Fishel Hershkowitz

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Rabbi Ephraim Fishel Hershkowitz
Klausenburger Dayan
Personal details
Birth name Ephraim Fishel Hershkowitz
Born (1922-10-02) October 2, 1922 (age 94)
Mukačevo, Czechoslovakia
Residence Williamsburg, Brooklyn, New York

Ephraim Fishel Hershkowitz (Hebrew: אפרים פישל הערשקאוויטש‎‎) (born 2 October 1922 in Mukačevo, Czechoslovakia (present-day Ukraine)[1]), the Haleiner Rav,[1] is the senior Klausenburger dayan in Williamsburg, Brooklyn, New York.[2] He is a respected elder in the American Orthodox community.[3]

Early life[edit]

Ephraim Fishel was born on Yom Kippur 1922 (10 Tishrei 5683) in the city of Mukačevo, Czechoslovakia (present-day Zakarpattia Oblast, Ukraine). His father, Rabbi Shlomo Hershkowitz, and his grandfather, Rabbi Avraham Hershkowitz (author of Birkas Avraham al HaTorah) were loyal Spinka Hasidim. When he was older, Ephraim Fishel would accompany them to visit the Spinka Rebbe, Grand Rabbi Isaac Weiss (1875–1944) on every Yom Tov.[1]

As a boy, Ephraim Fishel learned in the local Talmud Torah in Munkacs. When he was ready to attend yeshiva, his father did not want to send him to one of the large, Ashkenazi yeshivas of the time for fear that he would lose his Hasidic fervor. Thus, he remained in Munkacs, learning with other bachurim in the Spinka kloiz (synagogue) without a Rav or rosh yeshiva. Occasionally he would ask questions of his uncle, Rabbi Dovid Schlussel, who was a dayan in the rabbinical court of Rabbi Chaim Elazar Spira in Munkacs.[1]


Rabbi Hershkowitz played an active role in judging cases of agunahs after the September 11 attacks.[1]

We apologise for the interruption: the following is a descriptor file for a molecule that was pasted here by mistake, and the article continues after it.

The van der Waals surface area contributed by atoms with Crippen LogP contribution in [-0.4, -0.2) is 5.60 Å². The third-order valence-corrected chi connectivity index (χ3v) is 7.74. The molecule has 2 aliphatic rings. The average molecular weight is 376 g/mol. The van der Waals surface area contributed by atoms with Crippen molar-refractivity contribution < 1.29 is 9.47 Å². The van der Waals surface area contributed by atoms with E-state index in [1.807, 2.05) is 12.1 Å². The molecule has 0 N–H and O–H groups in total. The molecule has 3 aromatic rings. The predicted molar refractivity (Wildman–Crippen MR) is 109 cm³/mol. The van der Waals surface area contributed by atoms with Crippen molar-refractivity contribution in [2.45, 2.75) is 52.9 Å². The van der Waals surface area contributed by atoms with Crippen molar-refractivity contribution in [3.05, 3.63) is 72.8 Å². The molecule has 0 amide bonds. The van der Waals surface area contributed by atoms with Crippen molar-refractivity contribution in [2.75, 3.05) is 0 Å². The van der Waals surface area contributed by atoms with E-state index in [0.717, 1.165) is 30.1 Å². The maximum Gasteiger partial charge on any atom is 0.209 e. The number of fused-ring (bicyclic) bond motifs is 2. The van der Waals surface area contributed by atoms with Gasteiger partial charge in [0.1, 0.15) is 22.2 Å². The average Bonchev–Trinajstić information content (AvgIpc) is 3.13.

He has also given his approbation to hundreds of sefarim[1] and many organizations benefiting the Jewish world.[4][5][6]

He was one of the leading American rabbis honored at the Eleventh Annual Siyum HaShas in Madison Square Garden in 2005, where he read the beginning of Masekhet Berakhot.[3][7]


  1. ^ a b c d e f Cohen, Yitzchok. "Reb Fishele Speaks". Hamodia. Archived from the original on December 18, 2010. Retrieved 6 January 2011. 
  2. ^ Tannenbaum, Rabbi Gershon (11 August 2010). "Petter Chamor – Redeeming A Donkey". The Jewish Press. Retrieved 21 May 2013. 
  3. ^ a b "Jews Around the Globe Celebrate Completion of Shas". Dei'ah VeDibur. 9 March 2005. Retrieved 21 May 2013. 
  4. ^ "Rabbinic Endorsements". 2008. Retrieved 6 January 2011. 
  5. ^ "Rabbinical Endorsements". Masei L'Melech Veitzen. Retrieved 6 January 2011. 
  6. ^ "Ezras Yisroel". Ezras Yisroel. Retrieved 6 January 2011. 
  7. ^ Frankel, Rabbi Pinchas (2005). "Conventions of Israel". Retrieved 6 January 2011. 

External links[edit]